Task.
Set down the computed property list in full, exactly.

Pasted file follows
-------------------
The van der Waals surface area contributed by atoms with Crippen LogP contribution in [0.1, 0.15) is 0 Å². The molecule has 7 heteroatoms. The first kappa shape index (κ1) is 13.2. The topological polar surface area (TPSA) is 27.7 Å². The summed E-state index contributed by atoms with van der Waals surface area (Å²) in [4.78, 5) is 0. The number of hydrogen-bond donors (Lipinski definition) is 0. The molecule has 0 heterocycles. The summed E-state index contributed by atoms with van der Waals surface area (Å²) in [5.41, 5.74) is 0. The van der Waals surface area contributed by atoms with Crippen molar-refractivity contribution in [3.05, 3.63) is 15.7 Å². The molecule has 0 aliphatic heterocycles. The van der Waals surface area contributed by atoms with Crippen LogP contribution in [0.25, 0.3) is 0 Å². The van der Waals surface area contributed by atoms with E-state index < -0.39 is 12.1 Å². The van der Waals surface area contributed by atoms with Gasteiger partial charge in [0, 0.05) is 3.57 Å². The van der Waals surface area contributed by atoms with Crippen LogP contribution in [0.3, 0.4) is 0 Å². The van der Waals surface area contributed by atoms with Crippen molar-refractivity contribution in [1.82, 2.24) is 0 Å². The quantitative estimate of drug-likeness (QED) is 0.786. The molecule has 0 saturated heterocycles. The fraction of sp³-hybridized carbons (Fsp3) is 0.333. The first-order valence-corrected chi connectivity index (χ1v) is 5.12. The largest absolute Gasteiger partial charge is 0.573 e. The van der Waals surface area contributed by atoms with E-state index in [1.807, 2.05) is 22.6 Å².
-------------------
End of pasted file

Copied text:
The van der Waals surface area contributed by atoms with Crippen LogP contribution in [0.1, 0.15) is 0 Å². The molecule has 7 heteroatoms. The first kappa shape index (κ1) is 13.2. The topological polar surface area (TPSA) is 27.7 Å². The summed E-state index contributed by atoms with van der Waals surface area (Å²) in [4.78, 5) is 0. The number of hydrogen-bond donors (Lipinski definition) is 0. The molecule has 0 heterocycles. The summed E-state index contributed by atoms with van der Waals surface area (Å²) in [5.41, 5.74) is 0. The van der Waals surface area contributed by atoms with Crippen molar-refractivity contribution in [3.05, 3.63) is 15.7 Å². The molecule has 0 aliphatic heterocycles. The van der Waals surface area contributed by atoms with Crippen LogP contribution in [0.25, 0.3) is 0 Å². The van der Waals surface area contributed by atoms with E-state index < -0.39 is 12.1 Å². The van der Waals surface area contributed by atoms with Gasteiger partial charge in [0, 0.05) is 3.57 Å². The van der Waals surface area contributed by atoms with Crippen LogP contribution in [0.3, 0.4) is 0 Å². The van der Waals surface area contributed by atoms with Crippen molar-refractivity contribution in [1.82, 2.24) is 0 Å². The quantitative estimate of drug-likeness (QED) is 0.786. The molecule has 0 saturated heterocycles. The fraction of sp³-hybridized carbons (Fsp3) is 0.333. The first-order valence-corrected chi connectivity index (χ1v) is 5.12. The largest absolute Gasteiger partial charge is 0.573 e. The van der Waals surface area contributed by atoms with E-state index in [1.807, 2.05) is 22.6 Å².